Figure 1. Study schema. Twelve Duchenne muscular dystrophy patients were randomized (R) to 1 of 3 cohorts in double-blind, placebo-controlled Study 201: Cohort 1, eteplirsen 30 mg/kg/wk; Cohort 2, eteplirsen 50 mg/kg/wk; and Cohort 3, placebo-treated, referred to as “placebo/delayed.” At week 25, placebo/delayed patients in Cohort 3 switched to open-label treatment with either 30 or 50 mg/kg/wk eteplirsen. Patients were maintained on the same dose of eteplirsen under open-label extension Study 202. All patients underwent biceps biopsies at baseline and deltoid biopsies at week 48 for analysis of dystrophin. Additional biceps biopsies were obtained at week 12 (from patients in Cohort 2 and 2 patients in Cohort 3) or week 24 (from patients in Cohort 1 and 2 patients in Cohort 3). The 6-minute walk test was the primary functional outcome measure and was performed pretreatment and post-treatment through week 48 (every 4 weeks through week 36 and then week 48).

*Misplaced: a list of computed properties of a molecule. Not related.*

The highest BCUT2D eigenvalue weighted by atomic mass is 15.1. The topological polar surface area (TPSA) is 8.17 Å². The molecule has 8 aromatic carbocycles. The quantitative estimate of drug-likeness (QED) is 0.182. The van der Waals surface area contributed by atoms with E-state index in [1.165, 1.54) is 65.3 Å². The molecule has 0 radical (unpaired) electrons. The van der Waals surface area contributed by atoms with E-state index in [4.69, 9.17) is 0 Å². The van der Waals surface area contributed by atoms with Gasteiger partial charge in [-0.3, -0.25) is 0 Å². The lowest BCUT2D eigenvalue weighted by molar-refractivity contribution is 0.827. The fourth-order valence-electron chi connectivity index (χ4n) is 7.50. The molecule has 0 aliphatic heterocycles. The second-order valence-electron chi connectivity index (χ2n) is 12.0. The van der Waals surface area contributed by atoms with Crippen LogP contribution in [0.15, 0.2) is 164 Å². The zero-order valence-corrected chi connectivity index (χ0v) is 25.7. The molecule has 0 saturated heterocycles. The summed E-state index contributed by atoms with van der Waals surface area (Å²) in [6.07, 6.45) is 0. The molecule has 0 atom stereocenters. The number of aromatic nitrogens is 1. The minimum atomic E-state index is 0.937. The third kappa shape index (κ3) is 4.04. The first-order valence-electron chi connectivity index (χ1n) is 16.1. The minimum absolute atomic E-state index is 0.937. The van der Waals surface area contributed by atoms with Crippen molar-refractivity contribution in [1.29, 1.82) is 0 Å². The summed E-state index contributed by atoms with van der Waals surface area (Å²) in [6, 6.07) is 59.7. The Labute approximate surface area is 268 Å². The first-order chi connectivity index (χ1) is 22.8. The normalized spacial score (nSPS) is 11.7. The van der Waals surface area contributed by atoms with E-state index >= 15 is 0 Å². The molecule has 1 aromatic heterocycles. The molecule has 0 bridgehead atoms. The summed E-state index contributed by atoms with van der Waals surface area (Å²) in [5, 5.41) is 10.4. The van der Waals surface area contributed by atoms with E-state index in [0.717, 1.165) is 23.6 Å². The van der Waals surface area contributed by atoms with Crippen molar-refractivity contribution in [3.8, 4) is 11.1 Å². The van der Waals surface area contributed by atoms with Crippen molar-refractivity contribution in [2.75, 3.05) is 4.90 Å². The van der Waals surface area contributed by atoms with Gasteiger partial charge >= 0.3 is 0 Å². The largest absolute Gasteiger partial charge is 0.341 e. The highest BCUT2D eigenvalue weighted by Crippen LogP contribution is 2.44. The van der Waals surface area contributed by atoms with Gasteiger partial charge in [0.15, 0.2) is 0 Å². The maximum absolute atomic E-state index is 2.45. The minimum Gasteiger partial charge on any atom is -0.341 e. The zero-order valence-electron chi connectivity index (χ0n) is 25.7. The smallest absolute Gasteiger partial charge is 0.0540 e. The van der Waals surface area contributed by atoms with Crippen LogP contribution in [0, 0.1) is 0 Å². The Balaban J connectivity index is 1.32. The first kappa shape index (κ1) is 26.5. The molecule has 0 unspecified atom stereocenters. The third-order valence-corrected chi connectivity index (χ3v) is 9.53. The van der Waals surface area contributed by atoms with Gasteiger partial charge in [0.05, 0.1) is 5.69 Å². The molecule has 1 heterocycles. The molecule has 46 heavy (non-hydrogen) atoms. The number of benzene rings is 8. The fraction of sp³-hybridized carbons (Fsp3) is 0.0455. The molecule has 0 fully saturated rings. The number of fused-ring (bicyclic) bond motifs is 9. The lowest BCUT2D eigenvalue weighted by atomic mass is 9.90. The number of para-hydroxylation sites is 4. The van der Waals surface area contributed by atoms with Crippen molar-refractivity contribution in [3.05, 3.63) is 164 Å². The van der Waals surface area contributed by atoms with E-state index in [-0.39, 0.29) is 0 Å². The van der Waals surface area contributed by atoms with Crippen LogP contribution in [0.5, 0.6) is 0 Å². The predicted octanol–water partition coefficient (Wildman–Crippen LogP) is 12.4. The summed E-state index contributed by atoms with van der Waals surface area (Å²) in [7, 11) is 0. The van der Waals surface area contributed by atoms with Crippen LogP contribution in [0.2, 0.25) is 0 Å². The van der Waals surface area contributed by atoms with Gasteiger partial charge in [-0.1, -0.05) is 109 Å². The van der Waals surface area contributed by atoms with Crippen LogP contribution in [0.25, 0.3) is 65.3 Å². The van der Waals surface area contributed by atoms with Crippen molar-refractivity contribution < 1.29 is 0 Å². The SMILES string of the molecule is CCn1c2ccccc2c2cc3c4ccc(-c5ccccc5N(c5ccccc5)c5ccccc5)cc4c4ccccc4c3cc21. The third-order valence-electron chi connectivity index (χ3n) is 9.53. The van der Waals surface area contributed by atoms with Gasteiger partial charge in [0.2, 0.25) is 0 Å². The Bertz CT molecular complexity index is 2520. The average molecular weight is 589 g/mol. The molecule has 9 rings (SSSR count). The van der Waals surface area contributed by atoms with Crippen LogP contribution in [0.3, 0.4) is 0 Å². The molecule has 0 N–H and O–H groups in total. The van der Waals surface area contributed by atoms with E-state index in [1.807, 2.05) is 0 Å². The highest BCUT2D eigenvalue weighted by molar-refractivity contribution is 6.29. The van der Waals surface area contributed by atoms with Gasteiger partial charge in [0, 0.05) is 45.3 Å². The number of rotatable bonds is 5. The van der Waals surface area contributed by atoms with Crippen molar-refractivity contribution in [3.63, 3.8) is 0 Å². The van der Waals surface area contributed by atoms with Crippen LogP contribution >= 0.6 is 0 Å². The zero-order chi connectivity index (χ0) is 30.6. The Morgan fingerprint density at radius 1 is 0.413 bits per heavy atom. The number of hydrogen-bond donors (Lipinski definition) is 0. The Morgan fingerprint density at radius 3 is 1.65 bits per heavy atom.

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Biopsies at all time points were done at NCH. Biceps muscle was biopsied from all patients at baseline to evaluate pretreatment dystrophin-positive fibers. To evaluate the effect of eteplirsen dose and treatment duration on dystrophin production, a second biopsy from the opposite biceps was collected at week 12 from the 4 patients in the 50 mg/kg cohort and 2 placebo-treated patients, and at week 24 from the 4 patients in the 30 mg/kg cohort and 2 placebo-treated patients. To evaluate the effect of continued exposure to eteplirsen on dystrophin production, a third biopsy was done on the left deltoid in all 12 patients at week 48.